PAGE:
Letters to the Editor: August 28 – September 3, 2014
7 Corners Doesn’t Need Revitalization
Let’s not revitalize Seven Corners. In the front-page article of last week’s Falls Church News-Press, Fairfax County’s Mason District Supervisor Penny Gross assured readers that the bulldozers are not yet on the way. Hopefully, the bulldozers will be able to find other work because the plan that has been developed by the Seven Corners Revitalization Task Force should not be implemented.
Seven Corners today is a community-serving retail center. The plan would turn the area into a high-rise residential complex of buildings akin to those in Ballston and Clarendon. The plan calls for leveling the existing Seven Corners Center, Willston I Center, Willston School, and virtually all of the apartment buildings behind Willston I Center between Peyton Randolph Dr. and Patrick Henry Dr. up to Wilson Blvd. The new construction would create a dense urban environment consisting primarily of 28 residential buildings each six-to-ten stories high. Residential floor area would be increased by a factor of nine from today’s 0.6 million square feet to 5.9 million square feet, enough for 6,000 apartments. A sprawling road network would be constructed to serve the complex.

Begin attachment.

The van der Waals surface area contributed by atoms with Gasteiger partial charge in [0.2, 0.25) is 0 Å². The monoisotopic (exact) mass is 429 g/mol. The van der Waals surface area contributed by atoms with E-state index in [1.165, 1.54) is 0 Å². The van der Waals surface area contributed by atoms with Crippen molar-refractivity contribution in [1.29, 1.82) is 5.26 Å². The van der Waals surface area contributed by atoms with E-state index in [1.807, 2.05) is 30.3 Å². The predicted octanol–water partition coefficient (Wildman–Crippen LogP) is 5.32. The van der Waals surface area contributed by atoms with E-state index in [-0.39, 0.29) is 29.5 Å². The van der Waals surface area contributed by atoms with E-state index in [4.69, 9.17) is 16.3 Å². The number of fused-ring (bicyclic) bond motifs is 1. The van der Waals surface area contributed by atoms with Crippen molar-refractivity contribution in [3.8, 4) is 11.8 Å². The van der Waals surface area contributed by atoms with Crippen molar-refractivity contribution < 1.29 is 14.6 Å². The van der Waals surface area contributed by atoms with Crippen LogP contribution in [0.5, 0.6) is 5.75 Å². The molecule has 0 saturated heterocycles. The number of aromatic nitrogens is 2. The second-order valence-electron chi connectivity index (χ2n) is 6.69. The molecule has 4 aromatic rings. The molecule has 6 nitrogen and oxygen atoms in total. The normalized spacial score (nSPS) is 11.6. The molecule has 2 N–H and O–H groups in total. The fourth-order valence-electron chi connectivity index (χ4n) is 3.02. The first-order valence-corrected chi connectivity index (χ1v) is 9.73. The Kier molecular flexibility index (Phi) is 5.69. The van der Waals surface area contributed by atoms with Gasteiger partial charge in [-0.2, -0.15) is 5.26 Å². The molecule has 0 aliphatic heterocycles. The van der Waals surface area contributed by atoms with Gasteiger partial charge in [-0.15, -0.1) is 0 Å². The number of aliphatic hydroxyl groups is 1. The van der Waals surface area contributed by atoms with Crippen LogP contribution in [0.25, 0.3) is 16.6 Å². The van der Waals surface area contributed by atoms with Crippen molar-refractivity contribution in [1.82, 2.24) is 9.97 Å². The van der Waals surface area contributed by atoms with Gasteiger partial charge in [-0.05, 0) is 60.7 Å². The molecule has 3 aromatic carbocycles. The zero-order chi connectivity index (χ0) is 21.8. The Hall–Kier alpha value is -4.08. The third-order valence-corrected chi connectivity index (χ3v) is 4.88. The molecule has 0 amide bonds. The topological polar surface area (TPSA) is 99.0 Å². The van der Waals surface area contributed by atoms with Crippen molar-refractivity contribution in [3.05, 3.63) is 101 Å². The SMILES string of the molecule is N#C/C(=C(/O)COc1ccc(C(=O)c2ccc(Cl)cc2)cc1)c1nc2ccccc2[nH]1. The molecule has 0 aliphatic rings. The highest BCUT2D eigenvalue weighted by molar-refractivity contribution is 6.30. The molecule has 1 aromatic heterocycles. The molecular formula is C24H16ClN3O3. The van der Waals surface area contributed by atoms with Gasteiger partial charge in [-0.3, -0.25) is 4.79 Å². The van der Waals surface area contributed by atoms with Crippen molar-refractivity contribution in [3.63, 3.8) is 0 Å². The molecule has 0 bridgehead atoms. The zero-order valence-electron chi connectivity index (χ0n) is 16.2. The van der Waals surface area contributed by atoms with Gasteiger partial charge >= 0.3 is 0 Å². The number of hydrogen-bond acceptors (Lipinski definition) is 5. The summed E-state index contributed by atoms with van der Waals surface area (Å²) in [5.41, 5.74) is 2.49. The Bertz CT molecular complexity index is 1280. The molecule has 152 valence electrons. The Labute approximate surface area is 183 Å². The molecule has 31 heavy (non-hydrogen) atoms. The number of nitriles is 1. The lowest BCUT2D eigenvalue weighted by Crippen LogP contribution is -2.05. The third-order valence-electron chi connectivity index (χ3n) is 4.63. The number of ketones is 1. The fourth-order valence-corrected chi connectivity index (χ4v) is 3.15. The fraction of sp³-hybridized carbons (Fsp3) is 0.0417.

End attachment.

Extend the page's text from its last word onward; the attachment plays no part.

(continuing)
Much planning has gone into warping Seven Corners into an urban compound. What’s missing is the discussion about who wants it. Who wants to turn Seven Corners into a citified Ballston or a Clarendon? Who wants the sprawling road network that would be required, or the overflow traffic cutting through our neighborhoods, or the crowding in our Fairfax County schools, or the loss of convenient community-serving retail stores? What’s the problem with Seven Corners in its long-time role as a retail center that well serves a diverse community?
The question of who wants to “revitalize” the area needs to be answered before more effort goes into planning. We are likely to discover that we can save ourselves the additional planning effort.
Letters to the Editor may be submitted to email@example.com or via our online form here. Letters should be limited to 350 words and may be edited for content, clarity and length. To view the FCNP’s letter and submission policy, please click here.